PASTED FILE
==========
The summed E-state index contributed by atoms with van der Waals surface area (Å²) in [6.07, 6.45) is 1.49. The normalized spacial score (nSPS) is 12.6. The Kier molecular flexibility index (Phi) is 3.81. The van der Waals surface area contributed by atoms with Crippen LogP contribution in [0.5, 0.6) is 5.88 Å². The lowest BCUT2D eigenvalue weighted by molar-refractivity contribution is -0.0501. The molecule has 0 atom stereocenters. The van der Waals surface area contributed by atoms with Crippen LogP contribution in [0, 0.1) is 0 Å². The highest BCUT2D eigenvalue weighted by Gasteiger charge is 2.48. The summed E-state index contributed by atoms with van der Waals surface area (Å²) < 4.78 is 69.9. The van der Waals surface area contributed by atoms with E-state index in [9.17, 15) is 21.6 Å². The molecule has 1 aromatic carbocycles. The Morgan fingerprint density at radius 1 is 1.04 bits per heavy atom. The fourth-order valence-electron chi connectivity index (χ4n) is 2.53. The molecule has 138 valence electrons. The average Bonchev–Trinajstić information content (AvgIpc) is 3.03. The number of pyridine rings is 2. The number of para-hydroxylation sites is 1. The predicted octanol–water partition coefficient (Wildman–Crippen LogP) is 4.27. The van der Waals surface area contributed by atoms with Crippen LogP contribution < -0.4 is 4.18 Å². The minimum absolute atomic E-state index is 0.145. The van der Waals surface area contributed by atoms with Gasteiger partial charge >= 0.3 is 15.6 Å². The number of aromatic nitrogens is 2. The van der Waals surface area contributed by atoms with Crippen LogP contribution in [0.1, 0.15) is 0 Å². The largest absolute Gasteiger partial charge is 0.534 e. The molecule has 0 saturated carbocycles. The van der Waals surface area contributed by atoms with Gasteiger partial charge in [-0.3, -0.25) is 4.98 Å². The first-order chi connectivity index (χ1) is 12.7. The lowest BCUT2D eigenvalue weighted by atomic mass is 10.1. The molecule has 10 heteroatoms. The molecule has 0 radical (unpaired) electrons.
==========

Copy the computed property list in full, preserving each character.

The summed E-state index contributed by atoms with van der Waals surface area (Å²) in [6.07, 6.45) is 1.49. The normalized spacial score (nSPS) is 12.6. The Kier molecular flexibility index (Phi) is 3.81. The van der Waals surface area contributed by atoms with Crippen LogP contribution in [0.5, 0.6) is 5.88 Å². The lowest BCUT2D eigenvalue weighted by molar-refractivity contribution is -0.0501. The molecule has 0 atom stereocenters. The van der Waals surface area contributed by atoms with Crippen LogP contribution in [0, 0.1) is 0 Å². The highest BCUT2D eigenvalue weighted by Gasteiger charge is 2.48. The summed E-state index contributed by atoms with van der Waals surface area (Å²) < 4.78 is 69.9. The van der Waals surface area contributed by atoms with E-state index in [9.17, 15) is 21.6 Å². The molecule has 1 aromatic carbocycles. The Morgan fingerprint density at radius 1 is 1.04 bits per heavy atom. The fourth-order valence-electron chi connectivity index (χ4n) is 2.53. The molecule has 138 valence electrons. The average Bonchev–Trinajstić information content (AvgIpc) is 3.03. The number of pyridine rings is 2. The number of para-hydroxylation sites is 1. The predicted octanol–water partition coefficient (Wildman–Crippen LogP) is 4.27. The van der Waals surface area contributed by atoms with Crippen LogP contribution < -0.4 is 4.18 Å². The minimum absolute atomic E-state index is 0.145. The van der Waals surface area contributed by atoms with Gasteiger partial charge >= 0.3 is 15.6 Å². The number of aromatic nitrogens is 2. The van der Waals surface area contributed by atoms with Crippen LogP contribution in [0.1, 0.15) is 0 Å². The largest absolute Gasteiger partial charge is 0.534 e. The molecule has 0 saturated carbocycles. The van der Waals surface area contributed by atoms with Gasteiger partial charge in [-0.3, -0.25) is 4.98 Å². The first-order chi connectivity index (χ1) is 12.7. The lowest BCUT2D eigenvalue weighted by atomic mass is 10.1. The molecule has 10 heteroatoms. The molecule has 0 radical (unpaired) electrons.